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Pemberton flood evacuation order downgraded, but dozens of homes still on alert

Click to play video: 'Pemberton’s receding water levels prompt optimism from residents'
Pemberton’s receding water levels prompt optimism from residents
It's unusual for Pemberton residents to be on flood watch in January, but that's the reality for those in dozens of properties Wednesday. Water is receding in the community north of Whistler, but as Grace Ke reports, it's not over yet – Jan 31, 2024

Officials in the Village of Pemberton downgraded an evacuation alert for a handful of properties, as fears of flood damage began to recede Wednesday.

The six properties on Airport Road, however, remain under an evacuation alert — along with nearly three dozen others in the community.

The ongoing alerts were expanded on Wednesday morning.

The Squamish-Lillooet Regional District announced the expansion to include 33 new properties, with the majority being located on the Sea-to-Sky Highway, which was recommended by the Pemberton Valley Dyking District.

The full list of properties can be read online at the regional district’s website.

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The alert has been expanded due to the potential danger caused by flood risk.

According to the Pemberton Valley Dyking District, the area is starting with a full Lillooet Lake, only 1 metre below Monday’s high.

Click to play video: 'Pemberton, B.C., declares state of emergency due to flooding'
Pemberton, B.C., declares state of emergency due to flooding

“All rivers are starting from a much higher state than Monday. All of the canals and ditches are still full. So it may take less time to get to the highs we had if the rainfall and snow melt is the same,” its staff said on Facebook.

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An evacuation alert is to prepare community members to evacuate properties, should it be found necessary.

The regional district said residents will be given as much advance notice as possible before evacuation, however, they may receive limited notice due to changing conditions.

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The Village of Pemberton declared a state of emergency on Tuesday afternoon, amid a rising flood threat from heavy rainfall.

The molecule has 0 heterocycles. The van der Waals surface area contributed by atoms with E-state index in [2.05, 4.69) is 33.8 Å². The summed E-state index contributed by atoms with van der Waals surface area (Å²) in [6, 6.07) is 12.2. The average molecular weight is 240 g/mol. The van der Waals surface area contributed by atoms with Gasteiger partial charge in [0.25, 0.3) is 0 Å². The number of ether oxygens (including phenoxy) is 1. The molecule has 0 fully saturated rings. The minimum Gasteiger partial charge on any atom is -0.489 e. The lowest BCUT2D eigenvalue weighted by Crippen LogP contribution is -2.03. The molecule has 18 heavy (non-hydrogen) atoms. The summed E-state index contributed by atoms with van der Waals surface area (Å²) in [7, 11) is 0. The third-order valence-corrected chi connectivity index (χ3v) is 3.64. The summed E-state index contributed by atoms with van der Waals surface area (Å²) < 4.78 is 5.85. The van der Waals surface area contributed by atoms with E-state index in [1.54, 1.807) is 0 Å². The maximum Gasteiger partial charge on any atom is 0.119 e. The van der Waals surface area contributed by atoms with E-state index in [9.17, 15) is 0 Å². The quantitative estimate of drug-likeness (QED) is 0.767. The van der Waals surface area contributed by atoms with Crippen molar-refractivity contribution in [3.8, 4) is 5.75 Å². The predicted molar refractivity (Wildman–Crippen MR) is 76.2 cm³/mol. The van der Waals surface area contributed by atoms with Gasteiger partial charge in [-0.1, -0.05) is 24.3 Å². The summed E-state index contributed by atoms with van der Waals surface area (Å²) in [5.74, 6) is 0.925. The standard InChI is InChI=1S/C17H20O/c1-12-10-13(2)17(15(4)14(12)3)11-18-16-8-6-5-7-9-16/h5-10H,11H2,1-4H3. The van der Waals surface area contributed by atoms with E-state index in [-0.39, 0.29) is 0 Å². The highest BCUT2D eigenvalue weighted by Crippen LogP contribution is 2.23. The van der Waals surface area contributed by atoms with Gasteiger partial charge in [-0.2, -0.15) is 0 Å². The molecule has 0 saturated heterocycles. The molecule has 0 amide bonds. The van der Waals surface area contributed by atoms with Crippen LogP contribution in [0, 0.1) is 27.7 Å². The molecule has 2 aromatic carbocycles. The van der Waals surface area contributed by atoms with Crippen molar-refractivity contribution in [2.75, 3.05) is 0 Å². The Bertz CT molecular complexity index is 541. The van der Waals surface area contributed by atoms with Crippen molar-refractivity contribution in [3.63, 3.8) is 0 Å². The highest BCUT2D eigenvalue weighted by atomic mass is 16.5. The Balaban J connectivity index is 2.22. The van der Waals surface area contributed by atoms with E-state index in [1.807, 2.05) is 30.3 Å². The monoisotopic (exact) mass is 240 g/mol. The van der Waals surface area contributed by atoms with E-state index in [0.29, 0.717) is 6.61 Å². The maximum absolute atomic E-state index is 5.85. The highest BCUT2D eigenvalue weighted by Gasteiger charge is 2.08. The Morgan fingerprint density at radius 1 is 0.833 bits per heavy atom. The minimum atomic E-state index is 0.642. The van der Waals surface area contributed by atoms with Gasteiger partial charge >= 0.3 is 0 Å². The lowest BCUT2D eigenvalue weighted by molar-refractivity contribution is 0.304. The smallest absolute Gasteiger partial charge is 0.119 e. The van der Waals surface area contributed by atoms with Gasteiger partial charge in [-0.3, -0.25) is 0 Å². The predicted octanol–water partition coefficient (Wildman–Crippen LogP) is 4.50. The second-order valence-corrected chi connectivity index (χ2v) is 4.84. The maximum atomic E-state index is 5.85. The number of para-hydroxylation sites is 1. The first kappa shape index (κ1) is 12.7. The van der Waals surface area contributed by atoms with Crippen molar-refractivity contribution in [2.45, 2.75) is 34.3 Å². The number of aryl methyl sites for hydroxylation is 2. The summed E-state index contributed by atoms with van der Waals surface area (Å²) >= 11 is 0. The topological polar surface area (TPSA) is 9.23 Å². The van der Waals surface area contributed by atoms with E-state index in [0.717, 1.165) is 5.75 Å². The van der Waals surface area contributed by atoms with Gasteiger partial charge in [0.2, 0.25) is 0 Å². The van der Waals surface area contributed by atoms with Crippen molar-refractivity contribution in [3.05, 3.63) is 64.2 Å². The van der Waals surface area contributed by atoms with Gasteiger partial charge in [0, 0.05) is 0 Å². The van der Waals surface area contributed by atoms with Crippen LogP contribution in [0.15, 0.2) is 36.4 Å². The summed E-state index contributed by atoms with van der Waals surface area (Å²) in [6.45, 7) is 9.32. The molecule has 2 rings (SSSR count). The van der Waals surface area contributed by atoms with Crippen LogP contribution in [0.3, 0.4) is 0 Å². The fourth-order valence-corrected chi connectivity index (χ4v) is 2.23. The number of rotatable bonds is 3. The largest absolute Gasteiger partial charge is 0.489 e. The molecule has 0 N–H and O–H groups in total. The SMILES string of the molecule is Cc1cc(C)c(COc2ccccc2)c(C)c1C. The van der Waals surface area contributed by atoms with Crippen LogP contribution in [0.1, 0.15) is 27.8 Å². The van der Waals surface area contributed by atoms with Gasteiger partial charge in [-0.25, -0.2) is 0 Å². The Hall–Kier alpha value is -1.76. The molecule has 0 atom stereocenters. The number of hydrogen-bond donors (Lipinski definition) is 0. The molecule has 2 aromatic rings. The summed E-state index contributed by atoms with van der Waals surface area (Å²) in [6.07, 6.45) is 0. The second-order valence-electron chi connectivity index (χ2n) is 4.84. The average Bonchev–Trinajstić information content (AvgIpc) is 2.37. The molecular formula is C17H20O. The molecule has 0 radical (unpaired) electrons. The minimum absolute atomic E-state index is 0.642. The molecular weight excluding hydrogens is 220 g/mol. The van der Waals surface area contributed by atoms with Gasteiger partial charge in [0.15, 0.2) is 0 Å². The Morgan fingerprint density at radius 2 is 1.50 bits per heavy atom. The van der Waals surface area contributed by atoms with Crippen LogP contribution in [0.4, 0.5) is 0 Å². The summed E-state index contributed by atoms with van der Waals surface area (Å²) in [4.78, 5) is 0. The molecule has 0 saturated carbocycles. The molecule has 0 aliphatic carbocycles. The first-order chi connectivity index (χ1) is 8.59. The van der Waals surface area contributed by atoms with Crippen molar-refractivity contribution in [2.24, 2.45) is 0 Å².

The village also issued evacuation orders for six properties on Airport Road: 1643, 1674, 1690, 1710, 1730, and 1850, along with an evacuation alert for all low-lying properties adjacent to the Arn Canal, Vine Road and the Highway 99 Mobile Home Park.

“The acting dike there is actually Airport Road itself and the water started to come over and there’s a little percolation underneath so for the safety of the folks in that area we decided to put the order on,” Pemberton Mayor Mike Richman told Global News on Tuesday.

“If something does breach and something happens quickly, we can go to an evacuation order for everybody (or) for specific areas. It’s important for people to be ready (and) have a bag packed.”

Click to play video: 'Pemberton, B.C., declares state of emergency due to flooding'
Pemberton, B.C., declares state of emergency due to flooding

There have been several ongoing special weather statements for Southern B.C. for elevated seasonal temperatures and periods of heavy rain.

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Those areas under the statements include Vancouver Island, Sunshine Coast, Metro Vancouver, and Howe Sound.

A heavy rainfall warning in effect for the Howe Sound and Squamish regions, as well, is expected to last through Wednesday. Rain is forecast to ease on Thursday.

Vancouver Island and much of the South Coast were under flood warnings or watches, as the province was rocked by back-to-back storms marked by warm temperatures and heavy rainfall.

Click to play video: 'Latest on the atmospheric river'
Latest on the atmospheric river

The B.C. River Forecast Centre has issued warnings for the Squamish River and its tributaries, including the Cheakamus River, as well as the Lillooet River near Pemberton.

Watches are in effect for the Sumas River, Howe Sound, the Sunshine Coast, the Sea-to-Sky region, and the rest of the North Shore Mountains, as well as Vancouver Island.

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High streamflow advisories are issued for Lower Fraser River tributaries, the Fraser Canyon and the rest of the Fraser Valley. The North Coast, including tributaries around Kitimat and Prince Rupert, are also under advisories.

The storms have already brought between 80 and 300 mm of rain to various parts of B.C. since last Friday.

— With files from Elizabeth McSheffrey

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